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It has been a while since I posted on LinkedIn. Maybe I #quietlyquit before quitting quietly was a quite a thing.

I am not exactly sure where I land on the whole quitting trend.

My issue is that it feels like an assumption that the person doing the 'quitting' is doing something wrong. The term "quitting" seems negative here. There is this feeling of fault on the person. That they did it. Something bad.

I don't think that is healthy.

I used to talk about how disengaged employees were often villainized. I've seen and heard disengaged employee's called vampires. A cancer you had to cut out (this one was personal). Prisoners. Dysfunctional. A nuisance. On the fringe.

None of these were helpful terms. Cheeky, maybe. Sold books. Sure. Helpful, no.

What do leaders do with vampires? And, if disengaged employees are prisoners, does that make you a Guard and your #hrteam a Warden (mad respect to my friends in the Corrections field)?

How does that work exactly.

The thing about villains is that they have an origin story. A place where their story was told. In almost every comic book I read as a kid, that was a place of isolation, disregard, or dysfunction. Or some epic combo.

I suspect that for many, what was once deeply purposeful and meaningful work at some point became a place of disconnection. And the work piled on. More and more. Systemic functions of how work was unfolding in unhealthy ways. It costs something to work like that for long periods. And, it become enough.

Enough was enough. It just was.   

I wonder how many folks on TikTok who are quietly quitting feel like the organization they work for/in/with quietly quit on them some time ago. Or their colleagues. Or leader.

I am wondering what conversations we can have to support both sides. To create places of work where there is healthy engagement, balance for wellbeing, and really good work. Where communities thrive.

As my friend Steve Cadigan says, we are in for, and experiencing, a real #workquake and we are seeing this play out. From petitions at Apple to education strikes in Ohio (next post is on the coming #crisis in education across the US; better hold on folks).

Long overdue conversations are now a forcing function.

Maybe instead of #quietquitting we can say:

Quietly setting healthy boundaries
Quietly avoiding burnout
Quietly taking a breath
Quietly getting some rest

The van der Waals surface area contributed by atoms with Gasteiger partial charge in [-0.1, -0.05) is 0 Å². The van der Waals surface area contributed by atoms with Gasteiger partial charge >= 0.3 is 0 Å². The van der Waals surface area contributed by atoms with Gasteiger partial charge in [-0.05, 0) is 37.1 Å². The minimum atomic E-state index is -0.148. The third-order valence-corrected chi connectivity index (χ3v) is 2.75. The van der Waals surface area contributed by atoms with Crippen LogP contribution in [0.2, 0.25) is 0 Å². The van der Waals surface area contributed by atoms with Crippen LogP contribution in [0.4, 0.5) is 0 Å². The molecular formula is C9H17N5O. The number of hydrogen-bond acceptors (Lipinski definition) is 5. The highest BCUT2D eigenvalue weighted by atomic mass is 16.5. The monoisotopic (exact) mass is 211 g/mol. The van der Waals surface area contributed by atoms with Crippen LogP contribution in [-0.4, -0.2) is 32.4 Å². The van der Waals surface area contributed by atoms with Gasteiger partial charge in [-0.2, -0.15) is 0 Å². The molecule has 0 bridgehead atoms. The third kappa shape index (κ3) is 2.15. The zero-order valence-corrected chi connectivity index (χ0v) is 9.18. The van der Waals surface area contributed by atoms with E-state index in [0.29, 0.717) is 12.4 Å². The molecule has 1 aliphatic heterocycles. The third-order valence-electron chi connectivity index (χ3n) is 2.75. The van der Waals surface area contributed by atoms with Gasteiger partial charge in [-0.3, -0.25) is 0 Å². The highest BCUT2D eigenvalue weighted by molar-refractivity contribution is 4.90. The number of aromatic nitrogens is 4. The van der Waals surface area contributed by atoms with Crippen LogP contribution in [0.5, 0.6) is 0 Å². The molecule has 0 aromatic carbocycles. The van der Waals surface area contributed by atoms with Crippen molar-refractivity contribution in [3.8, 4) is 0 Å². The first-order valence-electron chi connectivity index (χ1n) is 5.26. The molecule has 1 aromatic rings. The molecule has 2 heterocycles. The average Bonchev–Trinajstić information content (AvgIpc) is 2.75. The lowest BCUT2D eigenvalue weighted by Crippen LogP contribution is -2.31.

Quietly loving on my family
Quietly doing this work I was hired for
Quietly choosing to not answer emails at 10pm
Quietly choosing wellbeing
Quietly focused on my physical health

I would rather have conversations about anticipation instead of expectation. About what could be rather than what has been.

The employee experience and wellbeing are at an intersection. And, in my opinion, that is the foundation the #futureofwork will be built on. 

I would love to hear your stories and your thoughts about this. In the meantime, you'll excuse me while I go be quiet someplace.

- Brad Shuck

Hello LSHRM Family,

Katie Ryan Fotiadis, the 2022 President of the Association for Talent Development (ATD) Kentuckiana Chapter (and a former UofL HR Grad Program colleague of mine), has reached out to me to extend an invitation to all LSHRM Members to their upcoming ATDKY Day of Learning on Tuesday, September 27th, 2022! 

This also seemed like a great opportunity to help the two organizations reconnect, so I wanted to take this opportunity to reintroduce you all in hopes that you may find some other new and exciting ways to collaborate in the future.  

More information on the conference can be found at Day of Learning 2022 ( (SHRM Credit approval pending).  Please feel free to connect with Katie Ryan and her team (copied in) for any further questions.

Stand out as an HR professional by staying up to date on legal issues happening today and learn more about what to expect in the future. Join LSHRM and Stoll Keenon Ogden law firm on Tuesday, September 13 at 11:30a-1:30p to hear the most important HR laws and how it may impact employers and their employees.

HRCI and SHRM credits pending.

Lunch provided for pre-registered participants. 


This is an in-person event. Masks optional. 


The appeal for quick and healthy meals is just that. It’s quick AND healthy. But to actually create meals in a relatively short timeframe (say 30-40 minutes from start to finish), there is some work required on the front end. Aside from the health benefits of meal planning, you’ll also end up saving yourself some precious resources – time and money.

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Call for Speakers for 2023 Monthly Chapter Meetings

Would you like to speak at one of LSHRM's monthly chapter meetings? LSHRM is proud to announce a call for speakers for 2023 monthly chapter meetings.We loved to work with you! If interested, please submit your interest by completing the form below.

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